He was born far away but came here as a baby. For some, he’ll always be an outsider.
Over the weekend, a few friends and I were playing a guess-who game in which each player must figure out the secret identity that they have been assigned by asking yes or no questions. When it was time to play Clark Kent, someone asked “Am I American”? At first, the group responded with an unsure medley of yes-no-maybe. Then, it seemed as if everyone simultaneously remembered that Superman was born on the planet Krypton. The group almost unanimously answered that Clark Kent was, in fact, not American.
I insisted that Superman was American. After all, this was the guy who fought for “truth, justice and the American way”. My claims were roundly dismissed. I kept silent for not wanting to give the player too many hints, but had wanted to ask whether by the group’s logic, I too would be considered “not American”. Clark Kent arrived in Kansas as a baby whereas I immigrated from India at age 4. Was I even less American than this non-American? Of course not.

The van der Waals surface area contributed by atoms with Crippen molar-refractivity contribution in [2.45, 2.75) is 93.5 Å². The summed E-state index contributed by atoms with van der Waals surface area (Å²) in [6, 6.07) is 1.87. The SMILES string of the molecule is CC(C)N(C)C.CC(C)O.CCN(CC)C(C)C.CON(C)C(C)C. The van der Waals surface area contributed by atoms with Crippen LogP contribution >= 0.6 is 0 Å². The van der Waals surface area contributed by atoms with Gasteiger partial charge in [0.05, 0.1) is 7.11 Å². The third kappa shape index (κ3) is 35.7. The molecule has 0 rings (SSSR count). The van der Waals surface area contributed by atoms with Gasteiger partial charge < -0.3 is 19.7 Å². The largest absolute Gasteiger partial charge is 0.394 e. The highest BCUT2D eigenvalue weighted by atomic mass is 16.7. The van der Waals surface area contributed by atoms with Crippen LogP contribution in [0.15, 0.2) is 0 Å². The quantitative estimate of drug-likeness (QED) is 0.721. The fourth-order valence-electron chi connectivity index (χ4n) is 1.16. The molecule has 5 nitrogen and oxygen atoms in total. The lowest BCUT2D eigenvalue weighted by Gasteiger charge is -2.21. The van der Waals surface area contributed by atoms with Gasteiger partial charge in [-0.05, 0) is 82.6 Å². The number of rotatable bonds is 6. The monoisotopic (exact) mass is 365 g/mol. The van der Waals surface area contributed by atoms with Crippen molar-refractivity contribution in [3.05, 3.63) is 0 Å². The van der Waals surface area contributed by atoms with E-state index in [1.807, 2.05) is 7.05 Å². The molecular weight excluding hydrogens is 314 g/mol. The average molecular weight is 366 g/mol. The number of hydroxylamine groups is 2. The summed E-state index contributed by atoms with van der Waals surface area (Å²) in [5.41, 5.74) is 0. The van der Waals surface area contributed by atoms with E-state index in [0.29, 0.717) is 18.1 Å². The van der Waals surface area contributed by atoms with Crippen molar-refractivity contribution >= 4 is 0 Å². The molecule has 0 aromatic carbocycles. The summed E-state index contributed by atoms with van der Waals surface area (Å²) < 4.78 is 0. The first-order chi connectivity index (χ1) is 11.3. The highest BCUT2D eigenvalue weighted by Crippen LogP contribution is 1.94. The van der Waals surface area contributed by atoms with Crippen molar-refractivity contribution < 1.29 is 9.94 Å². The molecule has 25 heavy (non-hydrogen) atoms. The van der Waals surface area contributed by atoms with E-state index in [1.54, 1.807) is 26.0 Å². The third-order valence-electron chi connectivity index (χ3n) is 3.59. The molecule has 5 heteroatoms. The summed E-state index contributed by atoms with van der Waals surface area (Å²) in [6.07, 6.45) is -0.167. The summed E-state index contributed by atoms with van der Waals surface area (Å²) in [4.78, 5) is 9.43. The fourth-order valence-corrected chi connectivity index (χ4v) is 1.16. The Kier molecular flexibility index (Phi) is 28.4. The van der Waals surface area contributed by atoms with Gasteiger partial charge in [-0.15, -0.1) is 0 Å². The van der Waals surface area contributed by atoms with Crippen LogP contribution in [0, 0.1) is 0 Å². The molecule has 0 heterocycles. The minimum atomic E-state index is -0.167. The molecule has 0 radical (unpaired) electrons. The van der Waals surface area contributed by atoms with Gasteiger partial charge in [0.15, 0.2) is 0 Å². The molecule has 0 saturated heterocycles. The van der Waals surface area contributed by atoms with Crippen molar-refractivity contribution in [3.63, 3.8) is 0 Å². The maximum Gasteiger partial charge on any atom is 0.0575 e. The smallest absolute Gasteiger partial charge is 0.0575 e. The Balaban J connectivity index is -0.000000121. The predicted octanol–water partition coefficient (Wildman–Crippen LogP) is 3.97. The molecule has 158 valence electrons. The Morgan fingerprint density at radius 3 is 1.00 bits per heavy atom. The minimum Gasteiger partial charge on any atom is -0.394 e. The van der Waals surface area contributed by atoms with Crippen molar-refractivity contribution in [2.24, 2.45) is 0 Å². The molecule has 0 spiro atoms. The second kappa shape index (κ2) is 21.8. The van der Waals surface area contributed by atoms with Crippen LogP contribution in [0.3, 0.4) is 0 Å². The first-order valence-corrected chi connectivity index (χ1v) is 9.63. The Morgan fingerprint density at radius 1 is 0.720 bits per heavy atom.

Obviously, a Saturday night party game is not the best test for the boundaries of perceived national identity. Most people, Americans and Indians included, perceive me to be more American than Indian. But I wonder if the group’s answer to the question that night means anything? Did they merely forget that immigration and assimilation apply to the comic book world as well? Or did they merely slip and revert to a bygone era in which the place of ones birth was all that mattered?
Perhaps I was guilty of a false equivocation – rather than being an issue of American v. non-American, this was an issue of human v. non-human. I.e. Superman can not be considered a citizen of any country on earth. But that of course is wrong, Superman was a US citizen – otherwise, he would not have been able to renounce it. Much to the dismay of Fox News and conservative American, Superman renounced his US Citizenship in April 2011. So I guess I was wrong, but not for the reason I had anticipated.